A common theme from many presenters at employee benefit plan conferences is sponsor liability. These experts focus on the fact that trustees and sponsor liability risks are not as high for what they did as they are for what they failed to do. They also stress the importance of additional disclosure requirements.
We recognize that the employer plans are not your primary business and are provided as a reasonably low cost benefit solely for your employees. These suggested steps may help you to reduce the risk of liability without creating substantial additional costs.
- Investment Policy Statement
ERISA imposes a fiduciary responsibility requiring a plan, among other things, to manage plan assets solely in the interest of participants and beneficiaries and diversify investments to minimize the risk of losses. We recommend that the plan adopt, document, and follow a formal investment policy statement. The investment policy statement provides documentation for the selection, de-selection, and monitoring of a plan’s investment offerings. This is of great importance because fiduciary responsibilities and liability focus so much on the process of making decisions.
- Conduct and Document Meetings
To monitor the investment policy, periodic meetings with investment advisors (at least semi-annually) should be established to discuss investment returns, investment mix, trends, and other factors that may affect investment alternative, and to make any changes to the investment mix or strategy. Not only should these meetings occur, documentation of these meetings and the decisions made and conclusion reached should be prepared. We suggest using checklists to document the meeting and the decisions made.
- Disclosure Requirements
The Department of Labor’s Employee Benefits Security Administration (EBSA) released a final rule with a goal to help employers/plan sponsors and employees/participants make better decisions when it comes to selecting and managing investments held in participant-directed retirement plans. This rule places more requirements and responsibilities on plan service providers, but also requires administrators to effectively review investment fees. It is important to understand how much is being paid in fees, who pays them, and to whom they are paid, in order to evaluate reasonableness of investment returns and costs. As mentioned above, it is also important to document the answers to these questions in order to fulfill your responsibilities as a fiduciary.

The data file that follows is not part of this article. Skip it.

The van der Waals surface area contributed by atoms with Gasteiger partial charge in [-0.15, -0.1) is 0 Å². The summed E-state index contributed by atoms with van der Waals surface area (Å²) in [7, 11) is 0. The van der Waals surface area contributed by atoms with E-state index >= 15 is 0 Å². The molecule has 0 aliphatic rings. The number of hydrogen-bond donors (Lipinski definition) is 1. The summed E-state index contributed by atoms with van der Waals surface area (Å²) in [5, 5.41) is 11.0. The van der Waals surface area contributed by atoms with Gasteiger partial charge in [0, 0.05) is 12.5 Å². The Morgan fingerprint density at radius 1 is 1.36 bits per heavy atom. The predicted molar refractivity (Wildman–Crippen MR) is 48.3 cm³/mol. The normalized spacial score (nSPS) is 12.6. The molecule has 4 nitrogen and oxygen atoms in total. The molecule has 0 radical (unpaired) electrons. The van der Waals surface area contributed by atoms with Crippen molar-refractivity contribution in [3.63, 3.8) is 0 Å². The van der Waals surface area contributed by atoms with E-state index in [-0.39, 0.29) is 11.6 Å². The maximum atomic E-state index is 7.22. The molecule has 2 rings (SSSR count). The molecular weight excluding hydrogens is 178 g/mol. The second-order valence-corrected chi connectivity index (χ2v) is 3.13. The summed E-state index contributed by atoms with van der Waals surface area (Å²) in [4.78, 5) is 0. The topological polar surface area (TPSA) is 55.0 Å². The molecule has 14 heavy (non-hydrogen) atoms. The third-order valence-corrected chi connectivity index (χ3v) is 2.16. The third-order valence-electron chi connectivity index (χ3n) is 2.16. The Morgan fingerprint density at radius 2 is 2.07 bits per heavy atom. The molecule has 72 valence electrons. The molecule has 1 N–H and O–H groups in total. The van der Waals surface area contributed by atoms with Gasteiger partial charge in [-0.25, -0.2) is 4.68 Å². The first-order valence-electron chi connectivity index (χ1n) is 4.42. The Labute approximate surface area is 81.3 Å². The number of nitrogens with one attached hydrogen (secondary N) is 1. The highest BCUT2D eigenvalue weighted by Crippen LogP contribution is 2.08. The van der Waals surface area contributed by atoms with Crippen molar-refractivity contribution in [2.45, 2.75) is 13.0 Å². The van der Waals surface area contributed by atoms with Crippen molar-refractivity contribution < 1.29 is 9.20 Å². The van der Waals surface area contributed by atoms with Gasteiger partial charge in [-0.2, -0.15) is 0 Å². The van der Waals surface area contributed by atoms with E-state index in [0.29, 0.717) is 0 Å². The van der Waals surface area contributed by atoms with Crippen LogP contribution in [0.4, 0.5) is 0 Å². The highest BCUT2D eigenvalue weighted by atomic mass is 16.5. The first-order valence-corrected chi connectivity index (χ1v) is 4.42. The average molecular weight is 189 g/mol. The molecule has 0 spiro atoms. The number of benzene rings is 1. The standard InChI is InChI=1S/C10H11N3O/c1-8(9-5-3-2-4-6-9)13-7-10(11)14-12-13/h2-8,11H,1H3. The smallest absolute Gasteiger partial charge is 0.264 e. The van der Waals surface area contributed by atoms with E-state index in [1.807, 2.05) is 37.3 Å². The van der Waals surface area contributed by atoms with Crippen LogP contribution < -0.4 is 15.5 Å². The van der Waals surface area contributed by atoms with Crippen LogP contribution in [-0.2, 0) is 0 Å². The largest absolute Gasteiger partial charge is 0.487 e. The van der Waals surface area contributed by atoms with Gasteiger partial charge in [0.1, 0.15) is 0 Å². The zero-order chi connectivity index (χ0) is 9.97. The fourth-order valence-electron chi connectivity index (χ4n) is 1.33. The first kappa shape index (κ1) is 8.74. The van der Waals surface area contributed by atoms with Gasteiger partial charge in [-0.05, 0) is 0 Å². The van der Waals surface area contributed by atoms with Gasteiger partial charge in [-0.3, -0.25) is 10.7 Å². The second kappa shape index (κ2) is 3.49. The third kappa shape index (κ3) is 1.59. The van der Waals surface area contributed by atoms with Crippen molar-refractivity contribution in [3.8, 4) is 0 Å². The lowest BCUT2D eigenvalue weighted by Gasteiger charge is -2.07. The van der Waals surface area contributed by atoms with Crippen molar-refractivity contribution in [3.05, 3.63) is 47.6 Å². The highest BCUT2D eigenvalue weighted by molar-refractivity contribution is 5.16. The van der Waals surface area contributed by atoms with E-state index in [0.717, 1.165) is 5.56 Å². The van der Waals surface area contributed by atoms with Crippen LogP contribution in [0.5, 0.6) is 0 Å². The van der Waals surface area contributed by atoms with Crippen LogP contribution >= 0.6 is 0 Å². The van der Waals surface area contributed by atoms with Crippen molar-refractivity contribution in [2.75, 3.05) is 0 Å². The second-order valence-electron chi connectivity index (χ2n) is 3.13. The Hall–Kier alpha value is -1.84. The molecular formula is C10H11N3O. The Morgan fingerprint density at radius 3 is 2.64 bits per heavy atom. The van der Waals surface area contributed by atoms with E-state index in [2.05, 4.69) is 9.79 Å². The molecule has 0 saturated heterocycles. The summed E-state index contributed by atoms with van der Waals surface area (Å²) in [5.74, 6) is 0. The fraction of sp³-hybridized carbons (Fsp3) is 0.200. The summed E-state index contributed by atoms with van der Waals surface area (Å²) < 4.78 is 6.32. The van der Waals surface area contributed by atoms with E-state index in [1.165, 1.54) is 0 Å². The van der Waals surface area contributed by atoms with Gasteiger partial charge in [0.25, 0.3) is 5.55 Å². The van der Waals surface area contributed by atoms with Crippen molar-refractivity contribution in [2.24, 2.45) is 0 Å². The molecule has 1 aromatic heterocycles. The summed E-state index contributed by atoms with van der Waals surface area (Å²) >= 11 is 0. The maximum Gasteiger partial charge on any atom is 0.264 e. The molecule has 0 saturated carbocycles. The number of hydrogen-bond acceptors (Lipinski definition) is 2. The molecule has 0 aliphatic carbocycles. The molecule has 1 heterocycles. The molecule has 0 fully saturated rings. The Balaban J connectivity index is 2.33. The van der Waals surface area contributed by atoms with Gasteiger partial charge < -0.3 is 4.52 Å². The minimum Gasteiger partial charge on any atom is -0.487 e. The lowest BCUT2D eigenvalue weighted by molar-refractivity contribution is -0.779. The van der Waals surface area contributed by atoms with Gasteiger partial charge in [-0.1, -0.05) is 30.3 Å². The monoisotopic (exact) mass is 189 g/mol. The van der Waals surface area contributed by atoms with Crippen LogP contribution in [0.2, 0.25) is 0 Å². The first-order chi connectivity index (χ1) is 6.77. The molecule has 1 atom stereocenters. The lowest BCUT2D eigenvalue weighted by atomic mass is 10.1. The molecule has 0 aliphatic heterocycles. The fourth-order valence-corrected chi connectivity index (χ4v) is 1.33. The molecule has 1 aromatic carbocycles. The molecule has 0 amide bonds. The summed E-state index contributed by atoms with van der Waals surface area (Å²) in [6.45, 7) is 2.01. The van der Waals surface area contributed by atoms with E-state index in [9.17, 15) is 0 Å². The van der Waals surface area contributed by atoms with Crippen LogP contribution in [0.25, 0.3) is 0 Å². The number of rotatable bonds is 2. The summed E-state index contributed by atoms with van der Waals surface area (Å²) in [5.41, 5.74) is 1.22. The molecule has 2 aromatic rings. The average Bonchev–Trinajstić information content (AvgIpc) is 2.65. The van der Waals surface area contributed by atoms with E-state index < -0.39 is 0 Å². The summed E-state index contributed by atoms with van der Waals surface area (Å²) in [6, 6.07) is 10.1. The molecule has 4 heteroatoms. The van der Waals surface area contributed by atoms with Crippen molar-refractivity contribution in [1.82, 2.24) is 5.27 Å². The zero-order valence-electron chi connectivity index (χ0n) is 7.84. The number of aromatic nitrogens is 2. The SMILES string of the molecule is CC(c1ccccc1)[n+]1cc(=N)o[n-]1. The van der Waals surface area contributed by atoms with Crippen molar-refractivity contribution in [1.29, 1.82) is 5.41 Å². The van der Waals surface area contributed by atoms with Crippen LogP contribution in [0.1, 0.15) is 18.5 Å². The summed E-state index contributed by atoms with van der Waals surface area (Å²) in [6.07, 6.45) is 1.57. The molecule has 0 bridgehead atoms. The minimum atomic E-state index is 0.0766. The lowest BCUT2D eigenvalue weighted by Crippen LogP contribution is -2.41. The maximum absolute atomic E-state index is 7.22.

- Auto Enrollment Studies suggest that implementing an auto-enrollment feature in a plan can dramatically increase participation rates and significantly increase retirement savings. An automatic enrollment 401(k) plan:
- Emphasizes managements true concern for its employees well-being.
- Helps attract and keep talented employees.
- Increases plan participation among both rank-and-file employees and owners/managers.
- Allows for salary deferrals into certain plan investments if employees do not select their own investments.
- Simplifies selection of investments appropriate for long-term retirement savings for participants.
- Helps employees begin saving for their future.
- Offers significant tax advantages (including deduction of employer contributions and deferred taxation on contributions and earnings until distribution).
- Permits distributions to employees who opt out of participation in the plan within the first 90 days.
For information regarding these topics or audit services for employee benefit plans, please consult Don Towle, Brandi DiGiorgio or your MarksNelson professional at 816.743.7700.